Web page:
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Caring for someone who takes anticoagulants

Feel confident helping your loved one test their coagulation levels at home with CoaguChek®.

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How to manage anticoagulation medication

There are four main types of anticoagulation medication:


Vitamin K antagonists,

also known as Coumadin (or warfarin)




Thrombocyte aggregation inhibitors



(also known as thrombin and factor Xa inhibitors)

While each of these medications acts in a different way in the body, their goal is the same: to thin the user’s blood to prevent it from forming blood clots (thrombosis).

For long-term or ongoing anticoagulant therapy, vitamin K antagonists or DOACs can be used. Both are taken as tablets, and your loved one’s doctor or pharmacist will explain how the tablets need to be taken (with or without food, at certain times of day, etc.). It is important to follow these instructions closely to ensure the medication works the way it is intended.

Vitamin K antagonists are the most common anticoagulant, and a major advantage of using them is that your loved one can test their coagulation (INR levels) at home. If you are helping your loved one manage their anticoagulant medication, you may find it especially reassuring to be able to verify that they are in the therapeutic range without needing to visit a clinic or pharmacy for a test.

DOAC: direct oral anticoagulant; NOAC: new oral anticoagulant

How INR testing at home works

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Monitoring anticoagulation levels at home requires taking a small drop of blood from a fingertip. This blood is then placed on a test strip, which is fed into a coagulometer, such as the CoaguChek® XS or CoaguChek® INRange. The coagulometer will display the coagulation as an INR level.

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INR stands for international normalized ratio. It is the most common method of measuring to what extent blood clotting is slowed. For instance, in a patient with an INR of 2.0, it takes twice as long for the blood to clot compared with a person who is not taking an anticoagulant (and has an INR of 1.0).

How to discuss self-testing with your loved one

If your loved one has never considered self-testing before, it may take time for them to feel confident taking on the responsibility. But, for many people taking anticoagulants, the many benefits of self-testing and the ease of using the CoaguChek® system quickly ease any concerns.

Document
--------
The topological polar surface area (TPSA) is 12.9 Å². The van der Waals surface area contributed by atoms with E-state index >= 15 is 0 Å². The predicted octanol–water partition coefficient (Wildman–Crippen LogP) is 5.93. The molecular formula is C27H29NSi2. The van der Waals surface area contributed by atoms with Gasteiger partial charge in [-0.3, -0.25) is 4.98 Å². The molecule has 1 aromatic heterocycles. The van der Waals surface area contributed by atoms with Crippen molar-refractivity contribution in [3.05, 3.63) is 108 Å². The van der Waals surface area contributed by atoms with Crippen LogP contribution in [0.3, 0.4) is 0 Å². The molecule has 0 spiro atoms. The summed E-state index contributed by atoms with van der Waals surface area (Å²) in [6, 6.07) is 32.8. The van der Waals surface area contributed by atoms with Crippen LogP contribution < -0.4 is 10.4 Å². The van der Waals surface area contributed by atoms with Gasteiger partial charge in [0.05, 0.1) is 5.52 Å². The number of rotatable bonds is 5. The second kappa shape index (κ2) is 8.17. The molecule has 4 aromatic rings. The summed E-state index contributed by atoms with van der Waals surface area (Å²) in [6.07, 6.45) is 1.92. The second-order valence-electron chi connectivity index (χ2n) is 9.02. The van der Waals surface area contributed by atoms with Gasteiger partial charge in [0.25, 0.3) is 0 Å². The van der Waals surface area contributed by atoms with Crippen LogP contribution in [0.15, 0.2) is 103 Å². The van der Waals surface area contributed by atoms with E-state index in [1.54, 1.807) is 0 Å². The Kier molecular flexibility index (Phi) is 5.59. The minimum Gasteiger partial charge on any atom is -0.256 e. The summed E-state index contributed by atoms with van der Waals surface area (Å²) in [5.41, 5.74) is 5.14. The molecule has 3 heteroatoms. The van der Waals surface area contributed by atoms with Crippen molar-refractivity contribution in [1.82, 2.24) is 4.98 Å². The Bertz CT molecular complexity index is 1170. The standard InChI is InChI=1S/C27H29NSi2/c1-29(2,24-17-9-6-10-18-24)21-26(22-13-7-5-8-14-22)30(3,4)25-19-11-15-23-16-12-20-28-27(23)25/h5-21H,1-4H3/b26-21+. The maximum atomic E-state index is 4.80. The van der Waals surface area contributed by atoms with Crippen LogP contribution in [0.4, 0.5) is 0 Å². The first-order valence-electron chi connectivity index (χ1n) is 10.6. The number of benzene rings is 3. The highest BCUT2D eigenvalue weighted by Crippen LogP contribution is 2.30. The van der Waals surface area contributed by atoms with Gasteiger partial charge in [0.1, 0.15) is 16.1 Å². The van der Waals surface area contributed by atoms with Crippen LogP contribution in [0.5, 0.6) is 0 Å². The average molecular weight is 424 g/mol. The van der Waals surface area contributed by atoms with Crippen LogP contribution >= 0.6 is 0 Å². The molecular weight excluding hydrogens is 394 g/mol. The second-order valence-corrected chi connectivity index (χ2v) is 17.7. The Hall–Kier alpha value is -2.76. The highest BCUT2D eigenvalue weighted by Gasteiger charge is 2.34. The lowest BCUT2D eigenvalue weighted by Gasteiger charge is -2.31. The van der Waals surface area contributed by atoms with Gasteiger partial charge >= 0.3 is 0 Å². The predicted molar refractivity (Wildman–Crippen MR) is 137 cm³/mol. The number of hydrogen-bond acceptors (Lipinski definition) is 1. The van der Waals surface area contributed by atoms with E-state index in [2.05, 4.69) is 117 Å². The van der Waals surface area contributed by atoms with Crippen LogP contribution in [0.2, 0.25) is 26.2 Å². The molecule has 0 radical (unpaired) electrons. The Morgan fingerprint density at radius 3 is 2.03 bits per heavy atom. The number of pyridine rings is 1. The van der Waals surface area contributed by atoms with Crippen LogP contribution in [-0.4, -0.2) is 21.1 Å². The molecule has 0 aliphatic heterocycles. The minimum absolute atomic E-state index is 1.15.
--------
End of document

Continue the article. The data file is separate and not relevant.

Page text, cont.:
Here are some ways to help guide the conversation:


Start by offering your support to ensure they are comfortable with the machine and the process of testing. Help them schedule time to self-test each week so they can see how convenient it will be to self-test their INR levels.


Discuss the impact on their lifestyle of going to the pharmacy or their doctor’s office on a regular basis. This may make it difficult for them to make or keep plans, or they may be concerned about possible exposure to viruses in the clinic. Self-testing allows them to test from the comfort of their home.


Self-testing also allows them to test while on the go. If travel has felt like an impossible dream for your loved one, self-testing may help them get back out there.

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Reassure them that self-testing is reliable and safe. If ever they have questions, their doctor will still be available to answer them.

A seated female patient talking to her doctor

Getting started

Before your loved one starts self-testing, or testing at home with your help, they will need to have a discussion with their doctor.

Learn more

Test at home with confidence


Studies show that people who take Coumadin/warfarin and who self-test tend to be more satisfied with their anticoagulation care and feel more empowered toward their health, which can translate to better adherence to medication regimens. The more frequent INR tests afforded by self-testing also result in increased time in range, which leads to fewer life-threatening events.1–3

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You can feel confident in the INR values obtained using the CoaguChek® XS or CoaguChek® INRange system. CoaguChek® systems are designed to automatically measure the functioning of each test strip after it has been inserted in order to avoid faulty test results. If, for instance, a test strip has been positioned incorrectly, the device will show an error message.

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Additionally, if your loved one goes through a change in diet or exercise regimes, or takes advantage of new travel opportunities, they can always self-test more frequently to better understand how these changes to their routine affect their coagulation levels. This kind of access to their own body can be empowering and help them feel more in control of their health and well-being.